Article

ECMO hospital volume and survival in congenital diaphragmatic hernia repair

Department of Surgery, University of Miami Miller School of Medicine, Miami, Florida.
Journal of Surgical Research (Impact Factor: 2.12). 05/2012; 178(2). DOI: 10.1016/j.jss.2012.05.046
Source: PubMed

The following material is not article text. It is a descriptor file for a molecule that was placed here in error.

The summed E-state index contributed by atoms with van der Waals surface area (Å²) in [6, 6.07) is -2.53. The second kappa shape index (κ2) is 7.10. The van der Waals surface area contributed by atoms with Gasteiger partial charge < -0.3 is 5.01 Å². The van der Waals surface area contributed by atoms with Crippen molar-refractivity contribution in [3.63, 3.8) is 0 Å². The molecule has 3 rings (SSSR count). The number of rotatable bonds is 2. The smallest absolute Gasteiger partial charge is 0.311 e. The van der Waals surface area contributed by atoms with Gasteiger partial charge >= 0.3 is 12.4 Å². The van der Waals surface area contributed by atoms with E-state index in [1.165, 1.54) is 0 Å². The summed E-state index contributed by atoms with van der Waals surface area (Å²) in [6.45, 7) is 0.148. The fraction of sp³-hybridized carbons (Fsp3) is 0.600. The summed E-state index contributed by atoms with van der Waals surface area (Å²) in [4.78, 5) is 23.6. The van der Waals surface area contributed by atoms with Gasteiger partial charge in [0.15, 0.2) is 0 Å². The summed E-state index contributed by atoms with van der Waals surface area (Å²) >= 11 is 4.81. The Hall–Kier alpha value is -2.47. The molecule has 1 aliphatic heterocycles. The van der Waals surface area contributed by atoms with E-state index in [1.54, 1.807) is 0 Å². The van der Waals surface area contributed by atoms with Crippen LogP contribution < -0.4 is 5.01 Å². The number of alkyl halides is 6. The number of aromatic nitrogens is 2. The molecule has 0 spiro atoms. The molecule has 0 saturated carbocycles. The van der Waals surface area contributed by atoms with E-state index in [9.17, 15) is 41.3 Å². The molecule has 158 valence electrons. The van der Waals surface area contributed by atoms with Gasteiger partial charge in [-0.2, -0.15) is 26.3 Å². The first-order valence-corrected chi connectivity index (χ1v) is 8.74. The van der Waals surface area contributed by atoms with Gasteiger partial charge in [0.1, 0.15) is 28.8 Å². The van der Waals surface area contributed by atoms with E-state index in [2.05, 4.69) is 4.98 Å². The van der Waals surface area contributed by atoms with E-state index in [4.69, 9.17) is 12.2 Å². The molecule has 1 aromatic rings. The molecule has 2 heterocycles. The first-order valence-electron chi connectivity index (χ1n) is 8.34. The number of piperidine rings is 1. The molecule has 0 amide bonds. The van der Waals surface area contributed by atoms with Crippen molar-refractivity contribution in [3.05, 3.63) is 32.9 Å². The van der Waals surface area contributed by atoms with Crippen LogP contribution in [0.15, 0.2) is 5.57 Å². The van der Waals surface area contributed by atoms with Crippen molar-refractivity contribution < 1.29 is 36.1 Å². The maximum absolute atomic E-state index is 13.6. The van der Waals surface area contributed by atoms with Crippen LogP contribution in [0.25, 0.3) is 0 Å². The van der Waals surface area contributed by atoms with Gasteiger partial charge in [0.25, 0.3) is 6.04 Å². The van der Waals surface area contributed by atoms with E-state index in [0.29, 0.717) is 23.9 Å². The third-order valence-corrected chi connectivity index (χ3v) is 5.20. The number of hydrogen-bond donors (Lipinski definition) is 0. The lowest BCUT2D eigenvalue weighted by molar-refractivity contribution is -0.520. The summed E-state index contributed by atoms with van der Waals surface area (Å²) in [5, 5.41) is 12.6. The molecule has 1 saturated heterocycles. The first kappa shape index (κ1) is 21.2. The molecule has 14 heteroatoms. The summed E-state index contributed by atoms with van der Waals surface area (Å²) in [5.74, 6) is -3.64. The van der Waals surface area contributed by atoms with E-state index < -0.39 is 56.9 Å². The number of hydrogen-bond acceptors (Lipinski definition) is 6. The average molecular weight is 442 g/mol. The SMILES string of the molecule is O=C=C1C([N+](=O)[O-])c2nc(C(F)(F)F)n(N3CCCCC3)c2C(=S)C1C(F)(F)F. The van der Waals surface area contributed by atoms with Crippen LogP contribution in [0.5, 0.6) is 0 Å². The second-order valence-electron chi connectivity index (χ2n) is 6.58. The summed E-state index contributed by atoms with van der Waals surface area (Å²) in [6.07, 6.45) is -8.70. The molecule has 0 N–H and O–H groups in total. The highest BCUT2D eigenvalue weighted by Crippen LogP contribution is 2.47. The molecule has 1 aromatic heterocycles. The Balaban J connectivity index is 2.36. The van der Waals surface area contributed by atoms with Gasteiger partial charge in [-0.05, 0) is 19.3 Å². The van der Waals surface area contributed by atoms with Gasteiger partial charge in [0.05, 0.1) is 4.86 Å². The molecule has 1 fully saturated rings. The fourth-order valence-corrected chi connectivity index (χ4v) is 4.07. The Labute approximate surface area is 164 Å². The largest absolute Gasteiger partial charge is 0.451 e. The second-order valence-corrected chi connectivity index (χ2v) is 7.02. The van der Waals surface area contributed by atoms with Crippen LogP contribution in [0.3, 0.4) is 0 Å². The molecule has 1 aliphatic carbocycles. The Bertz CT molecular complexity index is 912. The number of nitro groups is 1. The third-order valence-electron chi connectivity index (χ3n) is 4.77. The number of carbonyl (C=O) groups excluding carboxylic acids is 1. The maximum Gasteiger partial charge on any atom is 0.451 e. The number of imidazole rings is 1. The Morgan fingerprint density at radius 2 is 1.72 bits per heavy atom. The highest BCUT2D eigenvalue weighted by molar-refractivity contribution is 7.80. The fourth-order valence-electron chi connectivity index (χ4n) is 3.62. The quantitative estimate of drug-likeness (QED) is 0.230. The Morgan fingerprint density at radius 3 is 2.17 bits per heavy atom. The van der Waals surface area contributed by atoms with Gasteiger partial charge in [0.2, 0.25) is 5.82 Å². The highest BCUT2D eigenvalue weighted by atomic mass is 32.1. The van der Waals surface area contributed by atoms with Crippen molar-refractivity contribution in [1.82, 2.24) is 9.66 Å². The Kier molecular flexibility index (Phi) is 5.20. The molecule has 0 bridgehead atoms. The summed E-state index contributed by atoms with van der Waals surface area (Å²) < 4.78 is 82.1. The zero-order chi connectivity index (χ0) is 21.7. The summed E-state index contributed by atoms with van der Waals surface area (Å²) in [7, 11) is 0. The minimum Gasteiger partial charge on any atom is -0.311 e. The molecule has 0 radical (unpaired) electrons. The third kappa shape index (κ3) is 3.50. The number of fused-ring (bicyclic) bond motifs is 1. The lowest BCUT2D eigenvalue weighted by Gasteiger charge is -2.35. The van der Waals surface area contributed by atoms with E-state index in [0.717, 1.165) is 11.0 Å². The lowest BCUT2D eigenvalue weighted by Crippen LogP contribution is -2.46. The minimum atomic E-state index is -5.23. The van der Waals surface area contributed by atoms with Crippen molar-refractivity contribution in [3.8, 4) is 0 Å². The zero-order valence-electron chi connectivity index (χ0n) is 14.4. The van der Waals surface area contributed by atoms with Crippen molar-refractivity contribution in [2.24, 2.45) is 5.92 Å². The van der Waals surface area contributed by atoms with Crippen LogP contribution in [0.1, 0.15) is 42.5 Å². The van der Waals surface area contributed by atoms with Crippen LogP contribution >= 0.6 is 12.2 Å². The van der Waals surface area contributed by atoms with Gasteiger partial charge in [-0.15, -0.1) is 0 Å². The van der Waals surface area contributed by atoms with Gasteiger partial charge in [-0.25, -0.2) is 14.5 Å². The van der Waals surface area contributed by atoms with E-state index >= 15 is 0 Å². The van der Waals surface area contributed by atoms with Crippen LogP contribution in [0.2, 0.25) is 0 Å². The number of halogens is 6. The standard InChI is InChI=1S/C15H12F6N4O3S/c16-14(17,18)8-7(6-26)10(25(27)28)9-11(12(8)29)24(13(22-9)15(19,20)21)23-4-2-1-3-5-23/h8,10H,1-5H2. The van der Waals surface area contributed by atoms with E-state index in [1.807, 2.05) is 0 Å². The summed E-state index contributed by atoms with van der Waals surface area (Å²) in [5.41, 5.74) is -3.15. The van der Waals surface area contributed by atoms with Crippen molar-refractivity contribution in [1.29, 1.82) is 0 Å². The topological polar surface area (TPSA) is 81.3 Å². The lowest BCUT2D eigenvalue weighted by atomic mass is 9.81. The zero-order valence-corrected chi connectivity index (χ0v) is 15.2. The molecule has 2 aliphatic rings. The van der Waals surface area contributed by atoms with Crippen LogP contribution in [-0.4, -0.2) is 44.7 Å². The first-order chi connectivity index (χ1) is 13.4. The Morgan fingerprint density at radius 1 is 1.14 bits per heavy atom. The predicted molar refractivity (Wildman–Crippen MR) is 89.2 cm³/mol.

ABSTRACT PURPOSE: This study examined survival in newborn patients after congenital diaphragmatic hernia (CDH) repair. METHODS: We analyzed the Kids' Inpatient Database Years 2000, 2003, and 2006 for patients admitted at fewer than 8 d of age undergoing CDH repair. We analyzed patient demographics, clinical characteristics, socioeconomic measures, hospital type, operative case volume, and survival using Fisher's exact test and a multivariate binary logistic regression model. RESULTS: Of 847 patients identified, most were male (61%) and white (57%), were treated at urban (99.8%) and teaching (96%) hospitals, and had private insurance (57%). Survival to discharge was 95% in non-extracorporeal membrane oxygenation (ECMO) patients versus 51% for those requiring ECMO (P < 0.0001). Univariate analysis revealed significantly lower survival rates in blacks, Medicaid patients, and patients undergoing repair after 7 d of life. Among ECMO patients, we noted higher survival rates at hospitals conducting four or more ECMO cases per year (66% versus 47%; P = 0.03). Multivariate analysis identified ECMO (hazards ratio [HR] 16.23, P < 0.001), CDH repair at >7 d of age (HR 2.70, P = 0.004), and ECMO patients repaired at hospitals performing <4 CDH ECMO cases per year (HR 3.59, P = 0.03) as independent predictors of mortality. CONCLUSIONS: We conclude that ECMO hospital volume is associated with survival in patients requiring ECMO for CDH repair.

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